|Born||November 20, 1928|
|Coaching career (HC unless noted)|
|Kenmore HS (OH) (assistant)
Hower HS (OH) (assistant)
Hower HS (OH)
Kent State (assistant)
St. Louis Cardinals (OB)
Cincinnati Bengals (OB)
Detroit Lions (assistant)
|Head coaching record|
10–14–1 (high school)
College Football Data Warehouse
Richard Edward "Rick" Forzano (born November 20, 1928) is a former American football coach at the high school, collegiate and professional levels, most prominently as head coach of the National Football League's Detroit Lions from 1974 to 1976.
After seeing his football playing career ended by a high school eye injury, Forzano turned to coaching and earned his first two opportunities at two Akron, Ohio, high schools. A 1951 stint at Kenmore High School was followed one year later by a season at Hower High School. In 1953, he was promoted to head coach at Hower, where he stayed three seasons and compiled a 10–14–1 record.
In 1956, he moved on for one year as an assistant at the College of Wooster before spending two seasons in the same capacity at Kent State University. In 1959, he began a five-year stretch as an assistant with the United States Naval Academy, helping recruit quarterback Roger Staubach, who went on to win the Heisman Trophy in 1963.
That success led to his first college head coaching position at the University of Connecticut, where he was 7–10–1 in two years. In 1966, he moved up as an NFL coach with the first of two seasons as the St. Louis Cardinals' offensive backfield coach. Returning to Ohio in 1968, he served one year in that same role as a Cincinnati Bengals assistant under Paul Brown. On January 15, 1969, he then took the head coaching position at the U.S. Naval Academy.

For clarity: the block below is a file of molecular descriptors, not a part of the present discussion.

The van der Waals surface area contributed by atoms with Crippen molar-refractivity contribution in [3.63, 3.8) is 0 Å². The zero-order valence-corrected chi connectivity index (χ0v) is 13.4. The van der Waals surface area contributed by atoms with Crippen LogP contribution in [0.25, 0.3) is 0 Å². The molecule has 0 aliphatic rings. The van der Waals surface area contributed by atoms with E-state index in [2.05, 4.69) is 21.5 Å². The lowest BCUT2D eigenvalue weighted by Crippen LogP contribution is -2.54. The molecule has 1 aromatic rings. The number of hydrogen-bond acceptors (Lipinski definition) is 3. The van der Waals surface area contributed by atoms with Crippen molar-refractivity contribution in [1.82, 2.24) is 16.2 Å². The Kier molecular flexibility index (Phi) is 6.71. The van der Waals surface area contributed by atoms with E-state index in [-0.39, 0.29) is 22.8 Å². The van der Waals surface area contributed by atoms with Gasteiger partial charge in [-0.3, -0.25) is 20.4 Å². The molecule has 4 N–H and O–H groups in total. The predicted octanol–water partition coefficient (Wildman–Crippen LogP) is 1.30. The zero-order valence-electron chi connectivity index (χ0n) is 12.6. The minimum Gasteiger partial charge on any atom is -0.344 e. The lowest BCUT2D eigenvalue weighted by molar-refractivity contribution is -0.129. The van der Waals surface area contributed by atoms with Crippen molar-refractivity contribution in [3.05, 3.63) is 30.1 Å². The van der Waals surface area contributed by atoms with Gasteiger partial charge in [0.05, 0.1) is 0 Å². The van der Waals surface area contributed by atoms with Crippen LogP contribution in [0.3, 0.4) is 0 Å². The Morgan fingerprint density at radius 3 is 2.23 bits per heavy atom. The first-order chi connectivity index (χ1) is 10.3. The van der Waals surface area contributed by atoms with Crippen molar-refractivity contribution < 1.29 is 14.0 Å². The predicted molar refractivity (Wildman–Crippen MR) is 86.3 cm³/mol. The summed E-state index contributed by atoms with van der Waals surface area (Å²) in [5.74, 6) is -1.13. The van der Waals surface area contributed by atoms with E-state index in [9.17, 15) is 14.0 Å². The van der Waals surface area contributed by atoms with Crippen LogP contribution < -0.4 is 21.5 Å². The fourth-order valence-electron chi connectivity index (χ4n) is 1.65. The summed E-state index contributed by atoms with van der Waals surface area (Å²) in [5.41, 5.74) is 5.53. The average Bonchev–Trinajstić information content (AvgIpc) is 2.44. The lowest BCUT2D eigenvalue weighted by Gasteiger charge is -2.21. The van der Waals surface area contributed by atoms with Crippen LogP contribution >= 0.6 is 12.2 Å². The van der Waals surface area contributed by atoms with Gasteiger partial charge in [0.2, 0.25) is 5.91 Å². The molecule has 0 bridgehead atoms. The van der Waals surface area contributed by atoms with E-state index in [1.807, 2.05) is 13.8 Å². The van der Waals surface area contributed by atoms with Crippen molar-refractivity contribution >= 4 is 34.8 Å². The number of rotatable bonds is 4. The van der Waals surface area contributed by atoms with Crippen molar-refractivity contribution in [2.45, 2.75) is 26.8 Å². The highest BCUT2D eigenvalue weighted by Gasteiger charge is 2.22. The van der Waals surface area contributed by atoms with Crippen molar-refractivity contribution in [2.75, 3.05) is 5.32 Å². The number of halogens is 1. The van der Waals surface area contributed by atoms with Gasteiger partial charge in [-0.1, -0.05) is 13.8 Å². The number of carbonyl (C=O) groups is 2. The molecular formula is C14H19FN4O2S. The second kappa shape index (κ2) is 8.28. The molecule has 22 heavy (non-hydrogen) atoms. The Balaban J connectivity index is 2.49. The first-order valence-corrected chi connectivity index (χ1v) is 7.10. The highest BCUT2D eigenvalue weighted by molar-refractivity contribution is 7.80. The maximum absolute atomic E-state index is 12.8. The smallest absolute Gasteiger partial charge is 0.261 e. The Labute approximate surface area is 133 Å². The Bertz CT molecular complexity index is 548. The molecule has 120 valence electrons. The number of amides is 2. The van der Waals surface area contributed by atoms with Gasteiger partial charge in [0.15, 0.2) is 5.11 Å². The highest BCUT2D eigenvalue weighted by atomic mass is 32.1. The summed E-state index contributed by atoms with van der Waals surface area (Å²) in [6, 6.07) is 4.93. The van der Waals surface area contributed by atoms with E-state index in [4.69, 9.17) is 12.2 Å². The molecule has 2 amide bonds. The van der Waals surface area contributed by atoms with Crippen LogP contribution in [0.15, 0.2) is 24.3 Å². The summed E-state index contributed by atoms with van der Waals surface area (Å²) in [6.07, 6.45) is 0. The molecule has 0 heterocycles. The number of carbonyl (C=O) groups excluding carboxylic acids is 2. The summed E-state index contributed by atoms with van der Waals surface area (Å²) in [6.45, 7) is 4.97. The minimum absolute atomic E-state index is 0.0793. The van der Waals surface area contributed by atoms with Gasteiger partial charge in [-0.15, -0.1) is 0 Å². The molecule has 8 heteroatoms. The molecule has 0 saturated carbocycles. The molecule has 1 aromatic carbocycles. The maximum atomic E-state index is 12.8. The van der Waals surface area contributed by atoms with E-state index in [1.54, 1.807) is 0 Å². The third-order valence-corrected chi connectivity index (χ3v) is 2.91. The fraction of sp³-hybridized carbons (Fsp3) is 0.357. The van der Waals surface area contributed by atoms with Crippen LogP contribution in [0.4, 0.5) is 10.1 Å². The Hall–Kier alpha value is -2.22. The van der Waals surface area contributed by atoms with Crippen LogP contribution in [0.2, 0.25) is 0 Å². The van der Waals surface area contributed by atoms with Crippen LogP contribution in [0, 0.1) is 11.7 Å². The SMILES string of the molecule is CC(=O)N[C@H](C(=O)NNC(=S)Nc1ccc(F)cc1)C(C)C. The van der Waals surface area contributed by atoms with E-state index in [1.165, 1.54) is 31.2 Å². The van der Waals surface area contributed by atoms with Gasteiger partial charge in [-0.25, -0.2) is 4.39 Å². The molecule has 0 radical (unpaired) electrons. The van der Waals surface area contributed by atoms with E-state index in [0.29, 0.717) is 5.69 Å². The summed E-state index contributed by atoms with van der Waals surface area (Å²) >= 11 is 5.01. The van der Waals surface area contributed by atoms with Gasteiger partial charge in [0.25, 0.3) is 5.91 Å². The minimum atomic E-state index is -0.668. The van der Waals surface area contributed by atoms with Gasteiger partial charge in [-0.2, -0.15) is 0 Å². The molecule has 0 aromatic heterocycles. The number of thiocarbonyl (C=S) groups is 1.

After putting together a 10–33 record with three defeats against rival Army, Forzano resigned on February 1, 1973. The decision came when he accepted an offer to become an assistant coach position with the Detroit Lions under Don McCafferty, who had worked with him at Kent State in the late 1950s. When McCafferty died suddenly of a heart attack on July 28, 1974, Forzano was named to replace him.
Forzano was known as a strict disciplinarian. However, Forzano was unable to led the team to a winning record and resigned on October 4, 1976 after the team lost three of its first four games. Forzano finished his Lions' tenure with a 15–17 record and never returned to coaching, focusing on his own company, Rick Forzano Associates. The company, based in Detroit, served as a manufacturer's representative. In addition to those duties, he also served as a commentator for Big Ten Conference football games.
Head coaching record
|Connecticut Huskies (Yankee Conference) (1964–1965)|
|Navy Midshipmen (NCAA University Division Independent) (1969–1972)|
- "Rick Forzano". Pro Football Reference. Retrieved 2011-04-15.
- "Navy Coach Resigns To Join Lions". The News and Courier. Associated Press. 1973-02-02. Retrieved 2011-04-15.
- "Ex-Navy Aide Forzano Returns As Coach". St. Petersburg Times. Associated Press. 1969-01-16. Retrieved 2011-04-15.
- "Rick Forzano to Install Navy Offense at UConn". The Day. Associated Press. 1964-01-04. Retrieved 2011-04-15.
- "UConn Shopping For Grid Coach". Meriden Journal. Associated Press. 1966-03-05. Retrieved 2011-04-15.
- "Navy Selects Rick Forzano". Herald-Journal. Associated Press. 1969-01-13. Retrieved 2011-04-15.
- Franke, Russ (1969-10-08). "Coach DePasqua Had Choice: Sink At Navy Or Swim At Pitt". The Pittsburgh Press. Retrieved 2011-04-15.
- "Forzano Leaves Navy For Job With Lions". Lakeland Ledger. Associated Press. 1973-02-01. Retrieved 2011-04-15.
- "Rick Forzano Named To Guide Detroit Lions". Daytona Beach Morning Journal. Associated Press. 1974-07-30. Retrieved 2011-04-15.
- Shook, Richard L. (1976-10-05). "Rick Forzano out as Lions' coach". Beaver County Times. United Press International. Retrieved 2011-04-15.
- "Forzano Not 'Easy Rider'". Ocala Star-Banner. Associated Press. 1974-07-30. Retrieved 2011-04-15.